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Is a ‘Digital Champions’ Scheme a Great Way to Provide Learning Opportunities, or Just a Budget Version of Tech Support?

“We need to be cognisant of what parents might think if their child is continually being asked to interrupt their work in order to help others”

  • Is a ‘Digital Champions’ Scheme a Great Way to Provide Learning Opportunities, or Just a Budget Version of Tech Support?

These days, not many people believe in the myth of the ‘digital native’. That is, the idea that because children have been born into a technology-rich world, they are completely at home with it, just as a native-born resident is at home in their own country. Nevertheless, there is little doubt that youngsters tend to be very quick at picking things up when it comes to technology, and are just as keen to pass on their knowledge to others.

Many schools have taken advantage of these tendencies by creating a digital champions scheme. While they may have different names and a different range of duties, what such schemes have in common is that the youngsters help teachers and other children to make using education technology a smooth and enjoyable experience.

One example of such an arrangement is that of the Riders Infant and Junior Federation in Hampshire. Ian Addison, ICT leader, set up the scheme in order to give children the chance to showcase their talents, to assist around the school and to help with the delivery of the school’s ICT and computing curriculum.

At the moment, five Y6 pupils are involved in the scheme, and their duties run from relatively low-level technical support like charging up laptops, to helping teachers create multimedia presentations and write blog posts. They have even represented the school by presenting at the industry show Bett.

One school I spoke to has adopted iPads in large numbers. To help ensure the scheme’s success, the school invited the pupils to apply to become ‘iChamps’.

Their role is to provide a first level line of support by assisting pupils (and teachers!) with relatively trivial tasks like synchronising their data between devices and sorting out minor glitches.

Some schools, rather than creating a general digital champions group have opted instead to focus on e-safety. For instance, Henwick Primary School in London has signed up to the eCadets scheme (ecadet.zone).

Claire Lotriet, assistant head, explains why they went down this route:

“We started an eCadets scheme because we wanted to raise the profile of online safety and have a strong ethos of children leading on initiatives like lunchtime clubs, so getting children to help lead online safety seemed the natural next step.”

The duties of the pupils, whose ages range from Y2 to Y6, include giving assemblies and setting challenges for the other children, and even parents. Soon, they will start to write and distribute e-safety leaflets.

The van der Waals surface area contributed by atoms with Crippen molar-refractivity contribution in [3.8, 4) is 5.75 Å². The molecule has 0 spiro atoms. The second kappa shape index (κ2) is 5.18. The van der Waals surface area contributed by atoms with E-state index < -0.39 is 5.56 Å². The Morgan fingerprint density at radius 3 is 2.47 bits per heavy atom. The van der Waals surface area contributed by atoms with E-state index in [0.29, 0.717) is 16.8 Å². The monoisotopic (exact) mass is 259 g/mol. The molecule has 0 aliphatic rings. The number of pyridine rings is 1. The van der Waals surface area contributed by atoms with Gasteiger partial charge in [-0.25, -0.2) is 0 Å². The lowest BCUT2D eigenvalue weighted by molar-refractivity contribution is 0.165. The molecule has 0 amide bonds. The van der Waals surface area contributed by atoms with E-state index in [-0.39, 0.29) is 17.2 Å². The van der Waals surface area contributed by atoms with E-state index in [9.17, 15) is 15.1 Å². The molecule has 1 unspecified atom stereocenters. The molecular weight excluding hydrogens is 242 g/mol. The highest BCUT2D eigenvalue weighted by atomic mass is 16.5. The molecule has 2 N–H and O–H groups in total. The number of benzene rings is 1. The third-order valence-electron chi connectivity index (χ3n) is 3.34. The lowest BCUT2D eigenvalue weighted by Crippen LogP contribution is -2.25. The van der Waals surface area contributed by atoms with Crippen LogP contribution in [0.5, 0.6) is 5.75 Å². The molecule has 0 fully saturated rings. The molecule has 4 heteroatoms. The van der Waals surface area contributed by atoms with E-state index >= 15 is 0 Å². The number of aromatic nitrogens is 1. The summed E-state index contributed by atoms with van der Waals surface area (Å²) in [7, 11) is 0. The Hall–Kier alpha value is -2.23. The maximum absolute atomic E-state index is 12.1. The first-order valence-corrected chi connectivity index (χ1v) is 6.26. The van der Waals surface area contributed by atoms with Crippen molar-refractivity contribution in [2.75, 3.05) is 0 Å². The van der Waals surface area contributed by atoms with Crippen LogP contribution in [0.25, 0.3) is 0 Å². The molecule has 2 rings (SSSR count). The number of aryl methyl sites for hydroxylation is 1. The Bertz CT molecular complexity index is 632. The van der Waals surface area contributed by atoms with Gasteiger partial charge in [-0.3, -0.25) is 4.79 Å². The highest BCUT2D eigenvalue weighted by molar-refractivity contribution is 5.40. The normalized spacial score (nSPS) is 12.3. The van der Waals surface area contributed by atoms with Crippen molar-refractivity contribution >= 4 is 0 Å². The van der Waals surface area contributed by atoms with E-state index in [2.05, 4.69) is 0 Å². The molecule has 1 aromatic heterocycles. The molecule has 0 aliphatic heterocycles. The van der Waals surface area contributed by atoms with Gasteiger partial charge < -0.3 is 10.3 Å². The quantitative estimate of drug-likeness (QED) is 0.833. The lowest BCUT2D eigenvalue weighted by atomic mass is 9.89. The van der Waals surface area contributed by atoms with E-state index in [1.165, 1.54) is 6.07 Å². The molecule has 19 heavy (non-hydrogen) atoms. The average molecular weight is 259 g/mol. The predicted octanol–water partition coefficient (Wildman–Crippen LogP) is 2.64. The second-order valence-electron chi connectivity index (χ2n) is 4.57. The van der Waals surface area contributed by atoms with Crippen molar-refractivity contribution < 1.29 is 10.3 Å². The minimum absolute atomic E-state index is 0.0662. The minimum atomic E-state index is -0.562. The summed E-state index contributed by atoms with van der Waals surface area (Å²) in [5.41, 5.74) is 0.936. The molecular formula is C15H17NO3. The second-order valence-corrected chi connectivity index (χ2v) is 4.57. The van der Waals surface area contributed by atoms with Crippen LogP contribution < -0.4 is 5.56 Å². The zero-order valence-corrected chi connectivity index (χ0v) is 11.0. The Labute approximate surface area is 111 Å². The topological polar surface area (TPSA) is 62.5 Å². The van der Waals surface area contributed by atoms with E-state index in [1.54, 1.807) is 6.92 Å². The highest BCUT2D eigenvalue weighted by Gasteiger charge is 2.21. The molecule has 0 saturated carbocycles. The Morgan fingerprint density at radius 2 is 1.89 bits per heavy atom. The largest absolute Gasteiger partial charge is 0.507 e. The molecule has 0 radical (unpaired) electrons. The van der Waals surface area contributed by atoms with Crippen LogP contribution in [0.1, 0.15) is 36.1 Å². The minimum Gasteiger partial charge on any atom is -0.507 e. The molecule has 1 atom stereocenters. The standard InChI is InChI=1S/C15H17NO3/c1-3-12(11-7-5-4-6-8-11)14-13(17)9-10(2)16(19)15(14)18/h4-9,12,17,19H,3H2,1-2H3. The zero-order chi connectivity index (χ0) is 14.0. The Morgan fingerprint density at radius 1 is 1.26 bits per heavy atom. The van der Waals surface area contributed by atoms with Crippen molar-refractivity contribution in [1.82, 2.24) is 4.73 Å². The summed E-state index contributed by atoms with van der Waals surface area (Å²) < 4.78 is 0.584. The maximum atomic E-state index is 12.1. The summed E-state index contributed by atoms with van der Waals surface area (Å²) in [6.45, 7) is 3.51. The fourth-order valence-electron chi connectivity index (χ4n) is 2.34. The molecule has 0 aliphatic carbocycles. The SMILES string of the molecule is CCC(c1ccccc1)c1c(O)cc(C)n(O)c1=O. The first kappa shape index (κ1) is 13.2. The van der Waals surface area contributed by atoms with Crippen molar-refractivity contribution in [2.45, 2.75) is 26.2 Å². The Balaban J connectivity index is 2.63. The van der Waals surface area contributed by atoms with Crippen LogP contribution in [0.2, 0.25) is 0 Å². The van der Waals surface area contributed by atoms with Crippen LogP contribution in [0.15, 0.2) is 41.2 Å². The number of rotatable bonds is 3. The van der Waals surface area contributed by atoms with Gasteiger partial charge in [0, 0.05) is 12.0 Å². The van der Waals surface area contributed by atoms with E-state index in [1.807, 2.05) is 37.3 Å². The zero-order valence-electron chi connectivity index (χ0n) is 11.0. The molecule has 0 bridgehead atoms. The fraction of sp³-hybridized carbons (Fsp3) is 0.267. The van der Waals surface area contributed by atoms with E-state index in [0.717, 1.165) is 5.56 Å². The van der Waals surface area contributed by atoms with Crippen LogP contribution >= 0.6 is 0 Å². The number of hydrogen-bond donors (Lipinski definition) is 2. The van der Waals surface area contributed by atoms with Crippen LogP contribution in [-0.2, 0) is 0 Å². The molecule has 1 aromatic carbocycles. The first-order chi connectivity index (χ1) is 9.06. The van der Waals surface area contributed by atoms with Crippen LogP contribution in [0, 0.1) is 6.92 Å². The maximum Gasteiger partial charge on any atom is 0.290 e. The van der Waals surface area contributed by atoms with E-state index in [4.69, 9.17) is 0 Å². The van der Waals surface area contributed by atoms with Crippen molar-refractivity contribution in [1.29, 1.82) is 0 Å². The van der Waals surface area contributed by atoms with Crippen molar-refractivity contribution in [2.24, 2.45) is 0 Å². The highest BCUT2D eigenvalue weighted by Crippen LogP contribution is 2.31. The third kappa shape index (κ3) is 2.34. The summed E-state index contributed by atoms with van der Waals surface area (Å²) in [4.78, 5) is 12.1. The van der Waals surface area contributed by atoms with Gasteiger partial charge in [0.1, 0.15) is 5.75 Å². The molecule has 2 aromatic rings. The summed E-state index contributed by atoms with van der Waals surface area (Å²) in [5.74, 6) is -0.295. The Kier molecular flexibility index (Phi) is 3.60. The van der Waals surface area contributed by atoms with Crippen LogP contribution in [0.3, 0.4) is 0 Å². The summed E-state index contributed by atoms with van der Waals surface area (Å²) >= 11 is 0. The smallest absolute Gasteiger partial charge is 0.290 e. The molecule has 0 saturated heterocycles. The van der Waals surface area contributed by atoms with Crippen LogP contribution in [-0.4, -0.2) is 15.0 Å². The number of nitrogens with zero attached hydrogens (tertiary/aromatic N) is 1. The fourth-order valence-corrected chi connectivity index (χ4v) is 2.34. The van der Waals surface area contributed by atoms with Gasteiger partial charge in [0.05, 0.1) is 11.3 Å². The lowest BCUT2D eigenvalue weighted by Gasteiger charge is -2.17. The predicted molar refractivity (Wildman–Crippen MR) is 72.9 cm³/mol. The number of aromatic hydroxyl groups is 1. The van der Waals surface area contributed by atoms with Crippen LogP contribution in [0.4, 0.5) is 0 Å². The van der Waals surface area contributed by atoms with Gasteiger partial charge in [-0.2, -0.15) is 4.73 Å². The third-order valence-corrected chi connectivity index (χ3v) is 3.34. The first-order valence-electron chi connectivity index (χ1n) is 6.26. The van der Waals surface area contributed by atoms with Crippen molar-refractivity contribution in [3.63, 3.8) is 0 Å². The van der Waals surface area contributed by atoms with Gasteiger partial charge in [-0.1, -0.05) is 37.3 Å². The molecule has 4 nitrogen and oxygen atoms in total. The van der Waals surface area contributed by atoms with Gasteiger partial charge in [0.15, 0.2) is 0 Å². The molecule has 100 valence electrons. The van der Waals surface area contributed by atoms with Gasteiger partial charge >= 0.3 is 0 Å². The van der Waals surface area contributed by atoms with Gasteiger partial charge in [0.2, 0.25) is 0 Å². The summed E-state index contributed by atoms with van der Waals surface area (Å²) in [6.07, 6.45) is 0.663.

The benefits of schemes like eCadets and digital champions are clear: they provide extra assistance to the person in charge of education technology in the school, can provide a first line of technical support, and help to raise the profile and importance of e-safety in particular or education technology in general. But are there any downsides?

Nicholas Hughes, head of computing at Latymer Prep and part-time educational consultant at 3BM in London has some misgivings.

“I worry that children who are digital champions can become become either teaching assistants or technical support within lessons,” he says. “The teacher can learn to over-rely on them, and that doesn’t help teacher confidence.”

While acknowledging that digital champions can alleviate some of the pressure on teachers, and that giving pupils the opportunity to explain things to others can enhance their own understanding, Nicholas prefers to have a situation in which all of his pupils help each other rather than a select few.

We also need to be cognisant of what parents might think if their child is continually being asked to interrupt his or her work in order to help other kids or the teacher.

If you like the digital champions idea, where should you start? According to Ian and Claire, the eligibility criteria to take part can be quite simple: you have to be a child, and you have to be enthusiastic!

It’s tempting to launch a full-scale set-up from day one, but Ian suggests this can become unmanageable in terms of arranging to meet large numbers of pupils in a lunchtime.

He also notes, “It is better to have four busy children than 12 children with nothing to do.” It’s also important to give ‘digichamps’ a bit of status. Ian recommends badges with lanyards.

Kids tend to love to help others, and doing so definitely improves their own knowledge, skills and understanding, so why not give it a go?

Terry Freedman is an independent education technology writer and consultant. Find him at ictineducation.org and follow him on Twitter at @terryfreedman.

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